Horizon Forbidden West: Burning Shores on PS5
Horizon Forbidden West: Burning Shores is an interesting proposition. While it largely offers more of the same that the base game did in terms of gameplay, it elevates it with an interesting story that more or less sets the scene for what’s to come in the franchise. Throw in some exciting new machines, characters you’ll love and hate (in a good way), and strong additions to Aloy’s arsenal of abilities and weapons, and fans of the series won’t want to skip this trip to LA.
Burning Shores takes Aloy to a selection of scattered isles which make up the remains of Los Angeles. Set off the south coast of Forbidden West’s main map, our protagonist ventures out there in search of answers to do with the Zeniths and the major threat revealed at the end of the main game. Destined to do Sylens’ dirty work yet again, Aloy flies her way over, only to be immediately shot down by a rather hostile tower and inadvertently meets Seyka, an all-new character who makes up part of a tribe that lives out here.
One of Burning Shores’ biggest strengths are the main characters it introduces. Seyka is a welcome ally to Aloy in this new land, just as ambitious, frequently overstepping her bounds in the eyes of her clan. On the other hand, you have antagonist Walter Londra, who has an army of loyal cultists… essentially, doing his bidding and assumes the role of the big bad rather well.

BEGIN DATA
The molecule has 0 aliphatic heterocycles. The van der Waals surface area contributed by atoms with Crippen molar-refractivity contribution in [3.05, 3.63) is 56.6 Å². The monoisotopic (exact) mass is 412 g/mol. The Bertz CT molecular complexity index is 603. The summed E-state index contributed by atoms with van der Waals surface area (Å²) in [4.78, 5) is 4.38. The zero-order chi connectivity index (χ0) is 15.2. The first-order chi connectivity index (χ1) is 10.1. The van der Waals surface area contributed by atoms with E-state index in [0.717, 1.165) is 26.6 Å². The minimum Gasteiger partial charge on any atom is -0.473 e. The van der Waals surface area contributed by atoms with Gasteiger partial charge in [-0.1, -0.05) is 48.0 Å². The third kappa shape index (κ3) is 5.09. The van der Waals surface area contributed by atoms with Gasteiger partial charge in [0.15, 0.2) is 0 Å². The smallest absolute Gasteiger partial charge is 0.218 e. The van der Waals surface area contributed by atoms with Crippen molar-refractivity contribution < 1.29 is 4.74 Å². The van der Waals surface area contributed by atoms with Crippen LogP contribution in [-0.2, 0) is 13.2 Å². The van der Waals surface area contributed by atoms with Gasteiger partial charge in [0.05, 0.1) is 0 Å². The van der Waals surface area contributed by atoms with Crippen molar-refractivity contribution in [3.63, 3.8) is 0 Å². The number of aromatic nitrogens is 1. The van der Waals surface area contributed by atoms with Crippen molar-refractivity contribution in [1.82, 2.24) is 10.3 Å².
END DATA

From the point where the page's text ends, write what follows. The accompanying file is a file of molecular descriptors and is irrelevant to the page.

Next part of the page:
Cult leader doesn’t quite do him justice, though. Walter Londra is a man who’s made millions (possibly billions) off mining and exploiting those that did the dirty work for him. His intentions are sinister and he isn’t afraid to manipulate those around him to get what he desires.
What immediately struck me in the opening hour or so is just how excellent the voice acting is, Aloy, Sylens, Seyka and particularly antagonist of the expansion Londra all deliver their lines with vigor, passion, curiosity and at times, hesitance. It’s the sort of production values we’ve come to expect from first-party Sony exclusives, and if you thought corners may be cut due to Burning Shores being an expansion, you can rest easy. The game runs, looks and sounds just as you’d hope.
Similarly strong is the narrative Burning Shores spins. It manages to set the scene for what’s to come in the inevitable next entry in the series by very clearly outlining Aloy and co.’s next tasks. It establishes Seyka as a powerful, loyal companion for our protagonist, and provides a little more context to the mysterious looming threat that is Nemesis. The main storyline can be completed within 6-7 hours if you make a beeline through it and ignore the various side quests and activities fleetingly scattered across the Burning Shores, but that’s not necessarily a bad thing. It’s short and sweet, ensuring it doesn’t outstay its welcome, while filling that gap between one of 2022’s best action games and what’s to come in the future.